Security researchers identified new malware variants that had taken on features from Zeus to turn ordinary run-of-the-mill malware into sophisticated worms with back fraud capabilities. With both Zeus and SpyEye code readily available to cyber-criminals, there will be more strains with capabilities to steal financial and other data, researchers predicted.
Facebook won some security praise with its proposed changes to privacy settings, which look very much like what Google has implemented in its “other” social network, Google+. The inline privacy controls will make it easier for users to tell exactly what is visible to whom.
In another win for privacy, Apple deprecated the universal device identifier for its application developers. While the capability will still exist in the upcoming iOS 5, Apple recommended that developers stop using the identifier to track what users are doing as the feature will eventually be removed and not supported altogether.
After researchers identified a class of Web cookies that could stay on the computer even after the user cleared the cache, Microsoft said it had removed them from MSN.com. There were reports that the cookies could respawn even after being deleted, resulting in a “supercookie” that could continue monitoring users despite their request not to be tracked.
Unauthorized Web surfer tracking is at the heart of a lawsuit seeking class-action status filed against Web analytics company comScore this week. Two plaintiffs alleged that comScore used aggressive methods to monitor user activity, modified user security settings and made it impossible to remove the software once it was installed. The lawsuit also claimed it wasn’t always clear when the software was installed on the user’s computer. However comScore claims the lawsuit is without merit.
Apache promised a patch to fix a vulnerability in its venerable Web server software that would allow remote attackers to overload the server’s CPU and memory resources to cause a denial of service attack. The patch was promised “within 96 hours” because a Perl script capable of launching this denial of service attack was posted on the “full disclosure” mailing list. The flaw had been identified several years ago, but had not been fixed previously.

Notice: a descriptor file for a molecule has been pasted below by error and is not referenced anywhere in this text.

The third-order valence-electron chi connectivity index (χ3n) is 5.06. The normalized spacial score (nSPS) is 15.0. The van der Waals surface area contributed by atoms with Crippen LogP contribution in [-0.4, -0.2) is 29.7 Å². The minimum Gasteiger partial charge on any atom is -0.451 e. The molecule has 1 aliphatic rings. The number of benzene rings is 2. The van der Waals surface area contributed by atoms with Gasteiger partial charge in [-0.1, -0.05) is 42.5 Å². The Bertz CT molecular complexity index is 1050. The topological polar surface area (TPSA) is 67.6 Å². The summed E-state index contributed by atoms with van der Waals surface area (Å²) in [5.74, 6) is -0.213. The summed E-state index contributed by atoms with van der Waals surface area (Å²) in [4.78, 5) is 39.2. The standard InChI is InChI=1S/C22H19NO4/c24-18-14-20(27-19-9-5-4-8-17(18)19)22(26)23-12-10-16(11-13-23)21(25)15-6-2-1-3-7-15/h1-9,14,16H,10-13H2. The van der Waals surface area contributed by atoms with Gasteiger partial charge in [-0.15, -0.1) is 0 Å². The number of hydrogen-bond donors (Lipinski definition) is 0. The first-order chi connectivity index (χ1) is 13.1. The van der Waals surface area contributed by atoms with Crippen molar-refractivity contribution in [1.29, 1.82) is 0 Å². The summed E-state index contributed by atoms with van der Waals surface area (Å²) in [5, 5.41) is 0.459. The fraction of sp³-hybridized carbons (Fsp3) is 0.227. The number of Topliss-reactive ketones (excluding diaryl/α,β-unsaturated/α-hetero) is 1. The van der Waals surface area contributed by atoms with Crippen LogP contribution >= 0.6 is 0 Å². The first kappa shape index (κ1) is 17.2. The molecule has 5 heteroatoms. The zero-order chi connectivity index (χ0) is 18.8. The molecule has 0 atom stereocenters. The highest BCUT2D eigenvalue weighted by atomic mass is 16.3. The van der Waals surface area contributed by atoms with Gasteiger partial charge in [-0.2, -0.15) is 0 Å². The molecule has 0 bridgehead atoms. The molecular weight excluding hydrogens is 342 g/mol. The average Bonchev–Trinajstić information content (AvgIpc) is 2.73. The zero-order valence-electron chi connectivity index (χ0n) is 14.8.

Proving that the hackers under the Anonymous banner aren’t the only ones breaking into corporate systems and dumping sensitive information, BitDefender researchers came across Thehacker12’s Project Mayhem blog. Acting alone, Thehacker12 has dumped over 102,500 emails and passwords since Aug. 15.
In an Aug. 24 breach of a small business events management company, Thehacker12 released email addresses, user names, passwords and company names for 20,000 employees for various government agencies and companies. The list included the U.S. Small Business Administration, Department of State, Federal Aviation Administration as well as Honeywell and WP Hickman Systems. Thehacker12 released another 66,000 more email addresses and passwords from an unknown source on Aug. 25. According to Identity Finder, 64,641 of the passwords were hashed.
Speaking of documents, it turns out that the former WikiLeaks employee who started up the rival OpenLeaks stole and destroyed a number of documents that had been submitted to the whistleblower-site. The full no-fly list for United States travelers and documents from Bank of America were allegedly among the destroyed files.
In an analysis of new malware in the second quarter of 2011, McAfee found more malware for Android than for any other mobile operating system. The news came as researchers came across a malicious Android application that could gain root access over smartphones running the “Gingerbread” version of the OS. Rising concerns about mobile-application security will help the mobile-security market reach $14.4 billion in 2017, according to analysts.